Local schools, such as Malibu High School and John L. Webster Elementary School, have rooftop solar panels, said Austin Toyama, sustainability coordinator for the Santa Monica-Malibu Unified School District.
Toyama said SMMUSD has solar panels on seven elementary schools. The district began a solar power purchase agreement in 2013, where the district received energy credits and offsets for those seven energy systems transported back to the grid. SMMUSD also installed district-owned solar panels on Malibu High School.
In March, Toyama said the school board unanimously approved the district’s switch to 100% renewable energy, sourced from the Clean Power Alliance and delivered by Edison — SMMUSD’s energy supplier. All schools will transition within the next five months.
Toyama said transitioning was especially important since it was in the district’s sustainability plan to utilize 100% renewable energy by 2020.
“The ‘why’ is the big thing,” Toyama said. “The fact [is] it’s in our sustainability plan, and we consider ourselves to be a leader in sustainability in public schools — and all of the environmental reasons.”
Toyama said the district had support from high school students, community members and organizations to go 100% renewable.
In terms of cost, Toyama said the district will pay about $30,000 to 40,000 more per year to transition to all renewable sources. He said the district pays an average of $1.3 million per year for electricity, which is about a 3% increase in their electricity bill.
On the university side, LMU has about 90,000 square feet of solar panels, which produce 1.3 million kilowatt hours of electricity per year, according to Green LMU. LMU installed solar panels on three of its largest buildings from 2003 to 2005. At the time, this 81,000-square-foot installation was the largest rooftop solar panel system at a university worldwide, according to Green LMU.
This project cost $4.5 million but was offset by rebates through partnerships with the Southern California Gas Company, the Los Angeles Department of Water and Power and solar company PowerLight, according to Green LMU. LMU’s actual cost was $325,000, and this solar installation saves LMU an average of$210,000 a year, according to Green LMU.
LMU’s media contacts Mason Stockstill and Kristin Agostoni did not respond to interview requests via email or phone.
Nine colleges and universities in California, including LMU, are part of the EPA’s Green Power Partnership, according to a 2020 report by the Environment Texas Research & Policy Center. As a part of this partnership, the colleges self-report their voluntary renewable energy use and energy produced by institution-owned renewable energy projects.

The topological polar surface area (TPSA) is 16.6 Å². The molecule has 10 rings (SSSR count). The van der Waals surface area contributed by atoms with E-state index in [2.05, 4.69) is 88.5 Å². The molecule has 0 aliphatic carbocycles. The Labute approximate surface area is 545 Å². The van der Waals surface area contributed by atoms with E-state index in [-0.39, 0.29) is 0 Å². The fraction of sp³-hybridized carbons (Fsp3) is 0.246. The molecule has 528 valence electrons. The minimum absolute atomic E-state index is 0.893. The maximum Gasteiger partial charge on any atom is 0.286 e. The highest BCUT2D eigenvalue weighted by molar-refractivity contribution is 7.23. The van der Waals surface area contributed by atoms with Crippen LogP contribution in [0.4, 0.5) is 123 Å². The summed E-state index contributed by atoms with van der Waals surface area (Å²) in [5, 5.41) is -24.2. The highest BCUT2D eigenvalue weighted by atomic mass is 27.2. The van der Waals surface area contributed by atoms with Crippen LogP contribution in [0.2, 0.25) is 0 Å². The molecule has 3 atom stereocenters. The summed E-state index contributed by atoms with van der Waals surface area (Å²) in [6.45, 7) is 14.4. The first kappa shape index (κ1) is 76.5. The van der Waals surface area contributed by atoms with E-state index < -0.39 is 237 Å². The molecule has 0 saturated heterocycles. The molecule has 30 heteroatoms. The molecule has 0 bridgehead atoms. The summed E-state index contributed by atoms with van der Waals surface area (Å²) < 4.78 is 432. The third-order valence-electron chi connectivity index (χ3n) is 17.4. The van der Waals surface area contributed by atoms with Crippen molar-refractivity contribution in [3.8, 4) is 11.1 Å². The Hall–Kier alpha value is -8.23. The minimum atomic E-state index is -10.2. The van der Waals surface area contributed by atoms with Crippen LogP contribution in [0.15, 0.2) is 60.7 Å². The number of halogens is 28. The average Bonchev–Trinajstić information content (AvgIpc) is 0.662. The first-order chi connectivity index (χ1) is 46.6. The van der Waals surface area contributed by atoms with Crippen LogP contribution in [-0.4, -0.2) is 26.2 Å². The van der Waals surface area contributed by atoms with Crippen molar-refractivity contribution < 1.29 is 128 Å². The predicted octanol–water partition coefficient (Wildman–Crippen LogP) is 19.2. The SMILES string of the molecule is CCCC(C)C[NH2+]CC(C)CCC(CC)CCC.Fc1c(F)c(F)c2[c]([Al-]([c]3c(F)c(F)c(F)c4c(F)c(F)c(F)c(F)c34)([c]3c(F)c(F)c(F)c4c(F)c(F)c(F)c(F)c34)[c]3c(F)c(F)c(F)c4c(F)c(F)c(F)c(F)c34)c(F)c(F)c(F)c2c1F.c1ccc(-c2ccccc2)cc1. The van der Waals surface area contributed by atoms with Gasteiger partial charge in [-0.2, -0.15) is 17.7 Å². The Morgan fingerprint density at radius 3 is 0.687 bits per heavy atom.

Commitment to renewables continues into one Churches of Christ university, as Abilene Christian University — a Churches of Christ university in Abilene, Texas, and President Jim Gash’s alma mater — runs entirely on renewable energy and is a member of the Green Power Partnership, according to the report. ACU is one of 41 U.S. colleges or universities that run on 100% or more of renewable energy.
Pepperdine’s Historical Ties to the Oil Industry
Two of Pepperdine’s most generous donor families — Frank and Blanche Seaver of Hydril and Richard Scaife of Gulf Oil — gained their wealth from the oil industries, according to Dean Emeritus of Seaver College David Baird’s book “Quest for Distinction: Pepperdine University in the 20th Century.”
Hydril manufactured specialty parts for oil drilling machinery, Baird wrote in the book.
Baird wrote in the book that Frank wrote Pepperdine College into his will before he died in 1964. He gave $26,360 and his widow, Blanche, gave $160 million. Scaife’s gifts totaled more than $9 million through 1978. Blanche also offered to donate 164 acres of her own property in Palos Verdes to Pepperdine, and Scaife agreed to contribute $500,000 in stock.
Borenstein said oil was not recognized as an environmental problem 100 years ago because nobody understood their use led to greenhouse gas emissions, and today the “vast majority” of people recognize climate change is anthropogenic, even those who are involved in the oil and gas industries.
“[If] a university that was enriched based on the production of fossil fuels — not that they’re guilty of anything necessarily — they might feel more responsibility for doing something about it, now that we all have become aware that this is a real environmental problem,” Borenstein said.
Follow the Graphic on Twitter: @PeppGraphic
Contact Ali Levens via Instagram (@journ.ali.sm) or by email: email@example.com